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Sarsi, Sarsi, what is Sarsi?

I remember going into a local store in Shenzhen, one that usually had an array of different drinks and almost losing my shit when I saw Sarsi. Sarsi is one of my favorite drinks from the Philippines. How did it end up in China? But more importantly what exactly is Sarsi?

Let’s talk about that!

Sarsi comes from the Sarsaparilla family of drinks, which much like Coca-Cola, started as pseudo-science health drinks, but later developed into well, basically a soft-drink.

Much like Royal, Sarsi had its roots in the Philippines.

Sarsi is made by the Cosmos Bottling Corporation that was formed as Manila Aerated Water Company in 1918. Obviously and like every other popular drink company in the world, they are now a subsidiary of Coca-Cola, but Sarsi at least is indigenous to the Philippines.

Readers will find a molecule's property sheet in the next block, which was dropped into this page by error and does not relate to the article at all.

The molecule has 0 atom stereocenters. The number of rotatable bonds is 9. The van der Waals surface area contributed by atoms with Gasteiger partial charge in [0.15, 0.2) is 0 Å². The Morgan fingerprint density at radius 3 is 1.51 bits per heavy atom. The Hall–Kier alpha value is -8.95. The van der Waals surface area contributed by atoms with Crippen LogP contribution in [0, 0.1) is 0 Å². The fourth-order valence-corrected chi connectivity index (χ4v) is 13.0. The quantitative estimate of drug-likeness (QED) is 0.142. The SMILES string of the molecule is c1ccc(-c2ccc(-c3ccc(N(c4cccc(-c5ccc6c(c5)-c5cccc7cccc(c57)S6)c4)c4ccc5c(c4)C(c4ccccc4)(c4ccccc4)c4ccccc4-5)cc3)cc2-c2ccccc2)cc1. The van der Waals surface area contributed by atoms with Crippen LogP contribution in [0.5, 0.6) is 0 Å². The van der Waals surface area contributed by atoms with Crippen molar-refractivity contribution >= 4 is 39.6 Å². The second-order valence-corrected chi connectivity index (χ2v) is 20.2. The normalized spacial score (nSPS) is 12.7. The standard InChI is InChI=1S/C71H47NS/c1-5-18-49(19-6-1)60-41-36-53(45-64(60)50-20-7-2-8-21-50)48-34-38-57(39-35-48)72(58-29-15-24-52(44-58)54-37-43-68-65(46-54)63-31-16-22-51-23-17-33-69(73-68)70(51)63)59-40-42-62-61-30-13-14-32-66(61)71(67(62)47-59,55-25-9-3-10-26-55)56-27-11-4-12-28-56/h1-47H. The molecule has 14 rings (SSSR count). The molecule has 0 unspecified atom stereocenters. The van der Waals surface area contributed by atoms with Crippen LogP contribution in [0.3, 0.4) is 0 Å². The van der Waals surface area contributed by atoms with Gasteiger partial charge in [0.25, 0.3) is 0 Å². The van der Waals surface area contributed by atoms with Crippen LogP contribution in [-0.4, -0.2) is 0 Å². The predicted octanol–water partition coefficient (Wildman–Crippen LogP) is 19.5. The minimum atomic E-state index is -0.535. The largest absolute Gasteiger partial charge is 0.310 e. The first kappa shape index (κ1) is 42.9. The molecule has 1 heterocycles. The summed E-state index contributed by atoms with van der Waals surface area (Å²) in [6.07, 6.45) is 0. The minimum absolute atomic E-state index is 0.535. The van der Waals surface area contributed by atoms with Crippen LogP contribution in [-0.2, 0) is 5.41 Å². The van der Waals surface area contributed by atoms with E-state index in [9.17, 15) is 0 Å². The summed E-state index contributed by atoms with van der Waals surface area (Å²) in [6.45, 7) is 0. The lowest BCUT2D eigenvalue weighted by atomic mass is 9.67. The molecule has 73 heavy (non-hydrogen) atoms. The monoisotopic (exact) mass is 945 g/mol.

As legend say (well more opinion), another drink that has the unique taste of Sarsi compared to other mere inferior Sarsaparillas is the sugar substitute Saccharin. Although no one knows or really cares what the actual truth is.

Nowadays, though it is one of the main drinks of the Philippines next to Coke, Sprite, and Royal (the Filipino Fanta), it is available in fast food stores from Jolibee to America’s finest McDonalds, I mean Burger King, or Wendy’s! Whatever.

But the real test for any drink is not whether I can find it in a fast-food restaurant, nor if one can buy it from a corner store in Shenzhen, but how it goes with alcohol.

I’m personally a huge fan of Dr. Pepper with vodka, but for Sarsi, you have to get all indigenous and mix it with the “world’s best rum” Tanduay. At worst it works with Fundador (the cheapest brandy available).

So, that’s Sarsi in the Philippines, give it a try, you just might like it!

UPDATE – I recently found my first Chinese knock-off Sasparilia in Foshan, Guangdong. It was no Sarsi, but not that bad either.